How to Foster a Thriving Workforce

How to Foster a Thriving Workforce

Two children’s hospitals are achieving great results using a practical framework for employee engagement.

As children’s hospitals grapple with unprecedented workforce turnover, many have turned to a holistic framework developed to bring joy back to the health care profession.

Informed by experts and organizations both in and outside health care, the IHI Framework for Improving Joy in Work outlines nine critical components of a system for ensuring a joyful, engaged workforce and the steps leaders and teams can take to get there. It also provides assessment tools to set hospitals up for success.

Here’s how two children’s hospitals have found success using the framework to foster a happier and more productive workforce.   

Making conversations count

Lehigh Valley Reilly Children’s Hospital was among 18 organizations to pilot the Joy in Work framework as part of an IHI collaborative. After the pandemic and the overwhelming surge of respiratory viruses, the need for joy in work had never been more crucial.

“Burnout was at an all-time high. Our teams were extremely stressed,” says Karen Clark, vice president of patient care services. “We were short staffed and saw a tremendous amount of turnover. There was a very low sense of fulfillment among all our colleagues, whether they be clinicians or those supporting clinicians.”

Implementing the framework

To get started, the team created a 13-step process to guide implementation that included having “what matters to you” conversations, prioritizing key drivers, and performing plan-do-study-act (PDSA) cycles. The process not only guided planning and execution but also helped garner leadership buy-in for the initiative during a stressful season.

“What it all boils down to is the fact that joy in work and the well-being of the health care workforce is not so much individual responsibility,” says Helen Julia, project manager. “It’s a systemic and organizational responsibility.”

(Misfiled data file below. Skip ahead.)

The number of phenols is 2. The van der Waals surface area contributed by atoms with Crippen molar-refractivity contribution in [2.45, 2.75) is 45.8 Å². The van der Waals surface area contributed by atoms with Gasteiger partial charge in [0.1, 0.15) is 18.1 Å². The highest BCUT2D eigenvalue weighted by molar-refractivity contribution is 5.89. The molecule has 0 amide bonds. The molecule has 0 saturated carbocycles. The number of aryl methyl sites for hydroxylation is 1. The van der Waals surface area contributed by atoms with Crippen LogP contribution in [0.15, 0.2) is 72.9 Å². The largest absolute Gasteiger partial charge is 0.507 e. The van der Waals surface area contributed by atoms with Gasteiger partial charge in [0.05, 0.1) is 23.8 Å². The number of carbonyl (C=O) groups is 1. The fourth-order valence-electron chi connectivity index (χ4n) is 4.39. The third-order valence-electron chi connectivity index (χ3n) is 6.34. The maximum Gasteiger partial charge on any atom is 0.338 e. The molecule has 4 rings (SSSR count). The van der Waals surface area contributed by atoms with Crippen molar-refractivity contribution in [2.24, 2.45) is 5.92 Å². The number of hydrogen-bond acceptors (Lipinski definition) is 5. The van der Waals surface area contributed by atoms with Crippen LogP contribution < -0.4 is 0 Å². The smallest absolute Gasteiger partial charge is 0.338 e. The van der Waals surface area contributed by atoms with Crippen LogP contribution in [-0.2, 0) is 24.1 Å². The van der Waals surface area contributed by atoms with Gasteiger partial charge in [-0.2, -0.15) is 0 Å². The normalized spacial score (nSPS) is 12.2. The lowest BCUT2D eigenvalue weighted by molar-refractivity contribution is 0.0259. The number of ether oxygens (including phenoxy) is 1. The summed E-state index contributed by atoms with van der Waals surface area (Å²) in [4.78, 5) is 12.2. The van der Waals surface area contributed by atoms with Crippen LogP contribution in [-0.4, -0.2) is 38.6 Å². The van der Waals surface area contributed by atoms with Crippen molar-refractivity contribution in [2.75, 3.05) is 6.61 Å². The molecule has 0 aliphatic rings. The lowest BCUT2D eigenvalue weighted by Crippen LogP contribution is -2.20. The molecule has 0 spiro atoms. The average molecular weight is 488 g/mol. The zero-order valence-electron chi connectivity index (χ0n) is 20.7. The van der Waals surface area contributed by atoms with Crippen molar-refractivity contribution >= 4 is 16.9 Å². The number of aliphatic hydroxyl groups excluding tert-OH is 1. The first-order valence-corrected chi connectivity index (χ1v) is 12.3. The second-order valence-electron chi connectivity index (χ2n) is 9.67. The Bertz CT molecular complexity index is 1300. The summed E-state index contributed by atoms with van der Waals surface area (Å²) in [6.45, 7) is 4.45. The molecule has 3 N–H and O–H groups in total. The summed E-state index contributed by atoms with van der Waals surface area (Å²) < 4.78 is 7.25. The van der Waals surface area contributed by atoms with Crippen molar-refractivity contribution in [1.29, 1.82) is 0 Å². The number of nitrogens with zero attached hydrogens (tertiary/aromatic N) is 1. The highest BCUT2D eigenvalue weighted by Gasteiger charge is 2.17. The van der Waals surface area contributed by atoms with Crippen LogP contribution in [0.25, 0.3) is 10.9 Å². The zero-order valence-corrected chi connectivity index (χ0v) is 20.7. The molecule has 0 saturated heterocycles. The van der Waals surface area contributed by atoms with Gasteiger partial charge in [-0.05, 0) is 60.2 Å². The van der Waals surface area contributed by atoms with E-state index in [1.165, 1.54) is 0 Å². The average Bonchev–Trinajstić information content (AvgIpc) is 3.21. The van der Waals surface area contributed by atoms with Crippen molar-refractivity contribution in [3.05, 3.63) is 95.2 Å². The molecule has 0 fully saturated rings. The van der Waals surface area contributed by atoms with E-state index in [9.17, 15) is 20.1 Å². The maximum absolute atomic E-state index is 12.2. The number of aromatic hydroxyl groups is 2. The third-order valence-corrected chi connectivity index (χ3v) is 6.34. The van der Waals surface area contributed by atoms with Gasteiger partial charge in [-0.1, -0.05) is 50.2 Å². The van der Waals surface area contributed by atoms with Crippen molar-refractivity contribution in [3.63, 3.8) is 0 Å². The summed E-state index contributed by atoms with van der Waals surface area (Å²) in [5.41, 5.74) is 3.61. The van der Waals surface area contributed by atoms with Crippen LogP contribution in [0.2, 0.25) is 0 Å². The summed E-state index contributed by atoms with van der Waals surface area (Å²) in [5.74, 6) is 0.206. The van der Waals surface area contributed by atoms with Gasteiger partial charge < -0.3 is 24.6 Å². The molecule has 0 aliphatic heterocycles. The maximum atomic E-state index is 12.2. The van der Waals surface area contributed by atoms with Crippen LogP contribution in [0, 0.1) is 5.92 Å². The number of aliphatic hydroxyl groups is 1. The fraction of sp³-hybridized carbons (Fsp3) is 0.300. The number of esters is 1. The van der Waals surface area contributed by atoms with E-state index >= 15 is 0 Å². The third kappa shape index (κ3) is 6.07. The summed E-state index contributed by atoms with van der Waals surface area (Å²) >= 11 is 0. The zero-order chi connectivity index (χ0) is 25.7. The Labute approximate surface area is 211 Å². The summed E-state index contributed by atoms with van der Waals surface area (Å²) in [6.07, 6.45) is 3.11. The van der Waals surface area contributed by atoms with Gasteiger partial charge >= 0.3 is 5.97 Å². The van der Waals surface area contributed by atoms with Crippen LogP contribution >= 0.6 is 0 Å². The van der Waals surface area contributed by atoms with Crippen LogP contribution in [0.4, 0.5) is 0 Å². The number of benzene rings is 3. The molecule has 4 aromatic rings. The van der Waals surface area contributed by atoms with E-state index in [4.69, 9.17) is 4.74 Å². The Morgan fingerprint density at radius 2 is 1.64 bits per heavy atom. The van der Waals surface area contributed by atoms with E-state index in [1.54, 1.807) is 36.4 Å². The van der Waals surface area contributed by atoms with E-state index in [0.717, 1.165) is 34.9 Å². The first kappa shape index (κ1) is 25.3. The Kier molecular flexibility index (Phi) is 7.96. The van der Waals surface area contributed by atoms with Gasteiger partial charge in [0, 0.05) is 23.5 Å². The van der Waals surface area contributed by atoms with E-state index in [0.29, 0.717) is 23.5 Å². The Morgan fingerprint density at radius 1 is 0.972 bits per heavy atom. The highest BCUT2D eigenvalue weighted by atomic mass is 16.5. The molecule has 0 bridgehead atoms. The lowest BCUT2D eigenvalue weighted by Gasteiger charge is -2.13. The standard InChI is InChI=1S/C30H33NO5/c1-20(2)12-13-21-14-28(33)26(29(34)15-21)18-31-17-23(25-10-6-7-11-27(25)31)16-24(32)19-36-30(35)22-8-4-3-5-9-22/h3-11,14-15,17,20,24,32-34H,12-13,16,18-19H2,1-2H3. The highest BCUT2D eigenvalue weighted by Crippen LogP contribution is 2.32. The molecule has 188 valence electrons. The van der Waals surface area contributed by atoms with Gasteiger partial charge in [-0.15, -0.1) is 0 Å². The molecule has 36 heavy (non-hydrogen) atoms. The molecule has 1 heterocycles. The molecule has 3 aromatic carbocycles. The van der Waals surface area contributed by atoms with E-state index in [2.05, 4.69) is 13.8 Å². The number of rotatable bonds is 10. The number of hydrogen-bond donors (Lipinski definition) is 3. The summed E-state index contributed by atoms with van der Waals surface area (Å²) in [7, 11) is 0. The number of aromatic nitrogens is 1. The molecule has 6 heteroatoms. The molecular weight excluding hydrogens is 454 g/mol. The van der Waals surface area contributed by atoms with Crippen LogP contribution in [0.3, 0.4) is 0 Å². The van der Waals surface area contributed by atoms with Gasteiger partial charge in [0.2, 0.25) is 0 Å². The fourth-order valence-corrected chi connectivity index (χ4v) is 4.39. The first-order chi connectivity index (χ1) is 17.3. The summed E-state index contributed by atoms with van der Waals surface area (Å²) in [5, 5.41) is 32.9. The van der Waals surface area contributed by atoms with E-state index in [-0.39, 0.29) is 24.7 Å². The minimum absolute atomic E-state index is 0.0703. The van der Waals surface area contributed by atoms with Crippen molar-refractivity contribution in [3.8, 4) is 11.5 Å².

They chose two departments to pilot the framework: the children’s emergency department and the pediatric pulmonary practice, which were the hardest hit by the RSV surge. Eventually they added inpatient pediatrics and pediatric gastroenterology.

The most important step, Julia says, was the “what matters to you” conversations. “Those are the one common theme that remains consistent. You must have them, and you must go to the people doing the work and listen—not to solve, not to act, just to hear and collect data.

How each department chooses to have those conversations varies. For example, the emergency department built the questions into their professional evaluation survey. The pulmonary department used a comment box. Inpatient pediatrics integrated them into regular staff meetings. And the GI unit started the conversations with the question: “If you could break the rule in favor of patient experience, what would it be?”

Making a difference

To measure progress, the team used a survey before implementation and six months after. They found while stress levels remained similar, staff reported less burnout and more joy at work. In the emergency department, turnover dropped to less than half the national average, and they went from a 41% vacancy rate to being over-hired.

Of all the results, the most significant improvement can’t be reduced to numbers. “Engagement has really moved forward as well as their ability to work as a team,” Clark says. “We couldn't have driven this work on our own. We needed the team to become engaged and start to drive these changes.”